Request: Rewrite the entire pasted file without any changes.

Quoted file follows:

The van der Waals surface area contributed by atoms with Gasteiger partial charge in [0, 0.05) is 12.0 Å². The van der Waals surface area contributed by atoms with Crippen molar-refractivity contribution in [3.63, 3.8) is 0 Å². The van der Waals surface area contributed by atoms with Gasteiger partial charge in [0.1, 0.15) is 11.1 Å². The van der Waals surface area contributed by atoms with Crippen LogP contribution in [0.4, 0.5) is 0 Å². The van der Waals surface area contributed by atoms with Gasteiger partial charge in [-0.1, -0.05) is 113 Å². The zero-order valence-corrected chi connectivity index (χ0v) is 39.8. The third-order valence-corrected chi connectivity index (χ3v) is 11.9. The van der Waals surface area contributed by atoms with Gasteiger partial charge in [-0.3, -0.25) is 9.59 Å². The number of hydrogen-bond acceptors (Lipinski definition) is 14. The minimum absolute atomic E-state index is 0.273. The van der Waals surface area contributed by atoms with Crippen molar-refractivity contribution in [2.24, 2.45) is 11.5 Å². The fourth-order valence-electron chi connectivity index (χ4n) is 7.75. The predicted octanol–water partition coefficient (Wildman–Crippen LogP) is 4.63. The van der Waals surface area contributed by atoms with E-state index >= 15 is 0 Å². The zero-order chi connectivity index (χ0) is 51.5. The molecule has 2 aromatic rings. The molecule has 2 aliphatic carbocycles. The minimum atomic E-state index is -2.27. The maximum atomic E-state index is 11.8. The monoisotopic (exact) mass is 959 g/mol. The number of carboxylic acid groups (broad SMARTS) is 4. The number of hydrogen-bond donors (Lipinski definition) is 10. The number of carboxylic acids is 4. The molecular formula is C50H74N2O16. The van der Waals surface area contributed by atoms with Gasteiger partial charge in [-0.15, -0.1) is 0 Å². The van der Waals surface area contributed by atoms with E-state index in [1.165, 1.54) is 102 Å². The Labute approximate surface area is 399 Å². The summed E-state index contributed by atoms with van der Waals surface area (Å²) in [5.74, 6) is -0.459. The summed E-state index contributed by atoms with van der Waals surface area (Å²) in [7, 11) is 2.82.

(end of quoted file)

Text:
The van der Waals surface area contributed by atoms with Gasteiger partial charge in [0, 0.05) is 12.0 Å². The van der Waals surface area contributed by atoms with Crippen molar-refractivity contribution in [3.63, 3.8) is 0 Å². The van der Waals surface area contributed by atoms with Gasteiger partial charge in [0.1, 0.15) is 11.1 Å². The van der Waals surface area contributed by atoms with Crippen LogP contribution in [0.4, 0.5) is 0 Å². The van der Waals surface area contributed by atoms with Gasteiger partial charge in [-0.1, -0.05) is 113 Å². The zero-order valence-corrected chi connectivity index (χ0v) is 39.8. The third-order valence-corrected chi connectivity index (χ3v) is 11.9. The van der Waals surface area contributed by atoms with Gasteiger partial charge in [-0.3, -0.25) is 9.59 Å². The number of hydrogen-bond acceptors (Lipinski definition) is 14. The minimum absolute atomic E-state index is 0.273. The van der Waals surface area contributed by atoms with Crippen molar-refractivity contribution in [2.24, 2.45) is 11.5 Å². The fourth-order valence-electron chi connectivity index (χ4n) is 7.75. The predicted octanol–water partition coefficient (Wildman–Crippen LogP) is 4.63. The van der Waals surface area contributed by atoms with E-state index >= 15 is 0 Å². The zero-order chi connectivity index (χ0) is 51.5. The molecule has 2 aromatic rings. The molecule has 2 aliphatic carbocycles. The minimum atomic E-state index is -2.27. The maximum atomic E-state index is 11.8. The monoisotopic (exact) mass is 959 g/mol. The number of carboxylic acid groups (broad SMARTS) is 4. The number of hydrogen-bond donors (Lipinski definition) is 10. The number of carboxylic acids is 4. The molecular formula is C50H74N2O16. The van der Waals surface area contributed by atoms with Gasteiger partial charge in [-0.15, -0.1) is 0 Å². The van der Waals surface area contributed by atoms with E-state index in [1.165, 1.54) is 102 Å². The Labute approximate surface area is 399 Å². The summed E-state index contributed by atoms with van der Waals surface area (Å²) in [5.74, 6) is -0.459. The summed E-state index contributed by atoms with van der Waals surface area (Å²) in [7, 11) is 2.82.